The US dollar has soared in value recently to a multi-decade peak. The Euro is at parity for the first time in twenty years and the British Pound is getting closer to parity, something that happened only once for a very brief period in the 80’s. There are big shifts happening in all markets, and the currency market is no exception.
As of today, we are unlikely to see a full yield curve inversion by the next Fed meeting (Sept 21) because the 10-year treasury yield has increased enough to prevent it for now. For context, the yield curve inversion is a significant recession indicator. The futures market is still betting on a .75% increase of the Fed Funds rate to 3.25%, the highest since the global financial crisis. Notably, the futures market expects a peak of 4.00% on the Fed Funds rate, followed by a decline to a range between 2-3% in 2025 and beyond. You can see this data here.
The Fed is hiking rates to tame inflation, so if inflation comes down in 2023 and stays down, that opens the door to lower rates. These things take time.
In the meantime, commodity market prices have fallen dramatically from their 2022 peaks. One has to wonder if the prices will break their previous peaks in 2023, or will we see negative inflation numbers next year in categories like gasoline, corn, wheat, lumber, freight, oil, used cars, or even the median home price which is down 6% from the June peak. The one major inflation holdout is rent, which remains at an all-time high and represents a large percentage of the CPI and PCE.
As we’ve seen, panic level prices of both highs and lows never last as long as you think. The global economy is still processing the aftershocks of abruptly shutting down and restarting. I haven’t seen many headlines about the potential for negative inflation rates next year, but given the extreme recent price highs and declines, I don’t think it’s entirely off the table.
Population + Productivity
South Korea made headlines recently for the lowest birth rate in the world at .81 new births per female. That’s down from 6.1 in 1960, 60 years ago. Their working age population (15-64) has declined gradually since 2017. The UN projects South Korea’s population to fall by approximately -50% over the next 60 years, but that projection is so extreme that I would dismiss it entirely. Japan, where the median age is 48 years old, has experienced slight population decreases since its peak in 2008.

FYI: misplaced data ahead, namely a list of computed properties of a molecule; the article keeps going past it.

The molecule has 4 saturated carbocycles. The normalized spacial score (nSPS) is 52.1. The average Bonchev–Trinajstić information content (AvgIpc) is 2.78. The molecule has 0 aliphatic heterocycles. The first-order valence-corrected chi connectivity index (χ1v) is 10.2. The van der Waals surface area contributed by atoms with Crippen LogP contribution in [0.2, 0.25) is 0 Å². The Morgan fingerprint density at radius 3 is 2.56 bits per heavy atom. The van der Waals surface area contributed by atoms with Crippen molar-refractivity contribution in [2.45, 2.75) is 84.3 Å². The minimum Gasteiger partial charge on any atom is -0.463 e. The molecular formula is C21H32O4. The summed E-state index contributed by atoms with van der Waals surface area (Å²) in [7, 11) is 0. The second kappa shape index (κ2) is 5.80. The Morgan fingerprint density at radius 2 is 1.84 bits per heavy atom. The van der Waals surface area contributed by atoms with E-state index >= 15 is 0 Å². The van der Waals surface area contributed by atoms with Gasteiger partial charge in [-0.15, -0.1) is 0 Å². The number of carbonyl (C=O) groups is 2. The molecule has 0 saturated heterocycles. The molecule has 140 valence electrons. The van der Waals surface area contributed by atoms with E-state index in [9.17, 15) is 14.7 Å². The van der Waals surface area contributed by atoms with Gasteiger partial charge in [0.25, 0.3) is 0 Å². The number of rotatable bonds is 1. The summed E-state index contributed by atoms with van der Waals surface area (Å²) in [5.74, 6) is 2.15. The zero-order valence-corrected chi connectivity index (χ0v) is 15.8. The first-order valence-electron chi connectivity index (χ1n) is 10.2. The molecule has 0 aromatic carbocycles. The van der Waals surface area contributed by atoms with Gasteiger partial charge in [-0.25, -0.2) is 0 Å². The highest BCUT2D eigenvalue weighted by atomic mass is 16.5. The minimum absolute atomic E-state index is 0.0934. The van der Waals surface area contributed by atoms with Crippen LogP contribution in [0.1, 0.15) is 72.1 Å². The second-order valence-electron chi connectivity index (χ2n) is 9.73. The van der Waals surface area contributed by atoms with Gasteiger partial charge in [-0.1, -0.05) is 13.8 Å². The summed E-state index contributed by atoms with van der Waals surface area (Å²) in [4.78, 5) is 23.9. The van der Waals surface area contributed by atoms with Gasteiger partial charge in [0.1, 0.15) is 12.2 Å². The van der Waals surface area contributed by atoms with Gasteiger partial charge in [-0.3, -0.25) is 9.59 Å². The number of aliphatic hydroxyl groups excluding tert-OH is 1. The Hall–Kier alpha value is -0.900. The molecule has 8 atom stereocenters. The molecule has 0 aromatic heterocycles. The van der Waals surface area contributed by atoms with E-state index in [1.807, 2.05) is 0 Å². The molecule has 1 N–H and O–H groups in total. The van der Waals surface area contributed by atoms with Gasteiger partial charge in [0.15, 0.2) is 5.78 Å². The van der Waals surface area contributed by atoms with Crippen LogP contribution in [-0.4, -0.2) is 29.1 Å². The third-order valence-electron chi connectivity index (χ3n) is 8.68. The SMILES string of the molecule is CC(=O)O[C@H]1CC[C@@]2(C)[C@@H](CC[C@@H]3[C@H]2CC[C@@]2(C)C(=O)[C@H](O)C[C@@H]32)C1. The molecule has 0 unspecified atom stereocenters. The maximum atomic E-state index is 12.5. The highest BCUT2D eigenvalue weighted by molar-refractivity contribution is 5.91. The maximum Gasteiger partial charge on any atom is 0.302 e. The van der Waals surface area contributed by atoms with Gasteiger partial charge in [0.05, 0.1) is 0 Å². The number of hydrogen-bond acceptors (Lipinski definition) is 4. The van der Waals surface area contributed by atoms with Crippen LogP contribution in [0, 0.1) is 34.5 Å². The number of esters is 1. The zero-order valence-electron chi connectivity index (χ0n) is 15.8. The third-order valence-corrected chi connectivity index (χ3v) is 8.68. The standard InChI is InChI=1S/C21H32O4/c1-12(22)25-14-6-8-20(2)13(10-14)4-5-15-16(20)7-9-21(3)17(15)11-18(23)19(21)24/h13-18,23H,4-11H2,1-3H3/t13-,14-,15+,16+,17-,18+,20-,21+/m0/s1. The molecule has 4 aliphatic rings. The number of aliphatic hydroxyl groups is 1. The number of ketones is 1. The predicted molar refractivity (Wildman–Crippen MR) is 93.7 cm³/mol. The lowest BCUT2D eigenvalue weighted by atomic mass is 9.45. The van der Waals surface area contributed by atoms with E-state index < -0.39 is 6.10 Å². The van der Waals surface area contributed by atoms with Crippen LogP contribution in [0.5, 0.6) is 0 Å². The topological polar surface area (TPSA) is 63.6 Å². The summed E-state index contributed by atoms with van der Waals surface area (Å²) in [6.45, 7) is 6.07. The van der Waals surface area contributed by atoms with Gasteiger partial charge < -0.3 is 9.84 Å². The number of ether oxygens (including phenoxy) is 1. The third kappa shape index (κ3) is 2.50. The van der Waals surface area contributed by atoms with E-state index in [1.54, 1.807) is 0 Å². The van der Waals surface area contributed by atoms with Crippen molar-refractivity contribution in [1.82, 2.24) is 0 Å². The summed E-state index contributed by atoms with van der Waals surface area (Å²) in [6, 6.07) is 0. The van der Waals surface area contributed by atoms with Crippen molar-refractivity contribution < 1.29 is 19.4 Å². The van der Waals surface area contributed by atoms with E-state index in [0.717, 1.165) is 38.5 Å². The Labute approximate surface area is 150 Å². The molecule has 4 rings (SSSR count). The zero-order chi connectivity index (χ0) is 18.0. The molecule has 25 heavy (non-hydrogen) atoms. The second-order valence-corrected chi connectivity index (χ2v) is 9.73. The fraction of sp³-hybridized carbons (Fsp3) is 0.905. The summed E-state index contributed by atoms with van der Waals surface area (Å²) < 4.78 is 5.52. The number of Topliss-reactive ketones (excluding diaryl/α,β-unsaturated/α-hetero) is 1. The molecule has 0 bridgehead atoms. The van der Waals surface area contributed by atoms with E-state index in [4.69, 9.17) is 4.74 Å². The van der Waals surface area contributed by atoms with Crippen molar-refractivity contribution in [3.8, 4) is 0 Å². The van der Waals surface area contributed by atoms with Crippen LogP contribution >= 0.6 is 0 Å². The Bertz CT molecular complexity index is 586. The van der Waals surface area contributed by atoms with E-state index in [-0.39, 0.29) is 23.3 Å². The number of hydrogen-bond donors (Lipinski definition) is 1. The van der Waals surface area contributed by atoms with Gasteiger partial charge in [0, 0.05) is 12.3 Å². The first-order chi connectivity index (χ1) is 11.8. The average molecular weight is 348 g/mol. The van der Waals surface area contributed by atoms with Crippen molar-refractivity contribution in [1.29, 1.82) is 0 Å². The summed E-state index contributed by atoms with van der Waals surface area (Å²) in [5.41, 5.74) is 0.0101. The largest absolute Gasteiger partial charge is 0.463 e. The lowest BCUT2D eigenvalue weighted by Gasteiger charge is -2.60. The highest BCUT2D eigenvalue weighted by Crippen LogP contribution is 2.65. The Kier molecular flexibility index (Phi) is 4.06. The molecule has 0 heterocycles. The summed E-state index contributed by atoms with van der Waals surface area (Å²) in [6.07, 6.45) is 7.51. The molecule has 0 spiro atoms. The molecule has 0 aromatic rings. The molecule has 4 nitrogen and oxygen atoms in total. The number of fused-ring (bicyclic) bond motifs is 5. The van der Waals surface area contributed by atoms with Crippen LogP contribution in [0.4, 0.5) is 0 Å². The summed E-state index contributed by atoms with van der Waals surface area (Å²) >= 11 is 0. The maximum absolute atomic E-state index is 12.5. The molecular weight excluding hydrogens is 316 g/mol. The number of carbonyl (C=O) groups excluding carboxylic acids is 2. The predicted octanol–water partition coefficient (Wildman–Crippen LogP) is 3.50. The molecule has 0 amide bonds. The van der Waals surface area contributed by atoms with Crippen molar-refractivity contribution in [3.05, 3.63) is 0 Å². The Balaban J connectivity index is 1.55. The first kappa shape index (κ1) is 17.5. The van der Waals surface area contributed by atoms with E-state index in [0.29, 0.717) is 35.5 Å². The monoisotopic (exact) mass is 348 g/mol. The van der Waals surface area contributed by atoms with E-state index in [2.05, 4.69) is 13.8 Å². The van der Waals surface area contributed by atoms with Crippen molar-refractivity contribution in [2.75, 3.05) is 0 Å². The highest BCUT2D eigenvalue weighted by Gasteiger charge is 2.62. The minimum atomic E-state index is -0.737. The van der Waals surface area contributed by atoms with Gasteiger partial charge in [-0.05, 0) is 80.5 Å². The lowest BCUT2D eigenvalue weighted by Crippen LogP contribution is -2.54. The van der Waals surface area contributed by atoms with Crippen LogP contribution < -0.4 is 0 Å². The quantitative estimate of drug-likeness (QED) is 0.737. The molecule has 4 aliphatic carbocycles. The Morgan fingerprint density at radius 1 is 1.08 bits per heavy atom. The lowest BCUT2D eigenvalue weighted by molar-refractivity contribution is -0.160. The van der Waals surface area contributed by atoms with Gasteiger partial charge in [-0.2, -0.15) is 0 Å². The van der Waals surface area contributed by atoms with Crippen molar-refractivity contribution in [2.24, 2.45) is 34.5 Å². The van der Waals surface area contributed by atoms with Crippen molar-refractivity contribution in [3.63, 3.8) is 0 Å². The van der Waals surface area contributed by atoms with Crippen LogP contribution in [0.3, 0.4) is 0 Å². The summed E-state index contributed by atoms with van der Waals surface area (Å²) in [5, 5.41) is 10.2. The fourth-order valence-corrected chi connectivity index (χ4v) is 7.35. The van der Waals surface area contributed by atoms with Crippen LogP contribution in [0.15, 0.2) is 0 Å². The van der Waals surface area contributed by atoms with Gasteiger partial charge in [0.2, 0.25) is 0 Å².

In case you’re curious, the US has a median age of 37 and a 1.7 fertility rate (slightly below the replacement rate). The positive net immigration rate keeps the US population growing. The US is one of just two countries in the top 10 by population with a positive net migration rate. The other is Russia, but I would recommend double-checking that statistic next year.
Overall, the global population is expected to increase by 1 billion people over the next 15 years. The falling replacement rate is offset by longer life spans and countries in Africa with exceptionally high fertility rates.
Why is population growth important as a macro theme? GDP growth consists of population growth, productivity growth and inflation. If the population stops growing, it’s more difficult to grow GDP. Growth through inflation is not considered real growth, so in many cases, we have to rely on productivity gains enabled by technology in order to realize significant increases in GDP.
The future growth of our globally interconnected population and economy looks more like Metcalfe’s law and less like the economics of the pre-internet age. Any population growth, however small, has the potential to translate to exponential economic growth thanks to the internet.
In the meantime, when it comes to productivity growth, Discount Tire, the largest independent tire and wheel retailer with over 1,000 stores nationwide, installed its first RoboTire system in Arizona last month. The system can replace four tires in 25 minutes, about half of the normal time. This is a perfect use case for robotics and automation.
Another productivity example has to do with precision simulation training environments like the ones run by companies like NVidia. These training environments replicate physics and machine vision down to the individual robotic components to train robots to interact with their environment under all scenarios. Simulation training dramatically speeds up the time for robots to prepare for their real-world tasks.
In the short run, panics, capital markets issues, wars, bad policy, runaway inflation and pandemics will temporarily disrupt progress.
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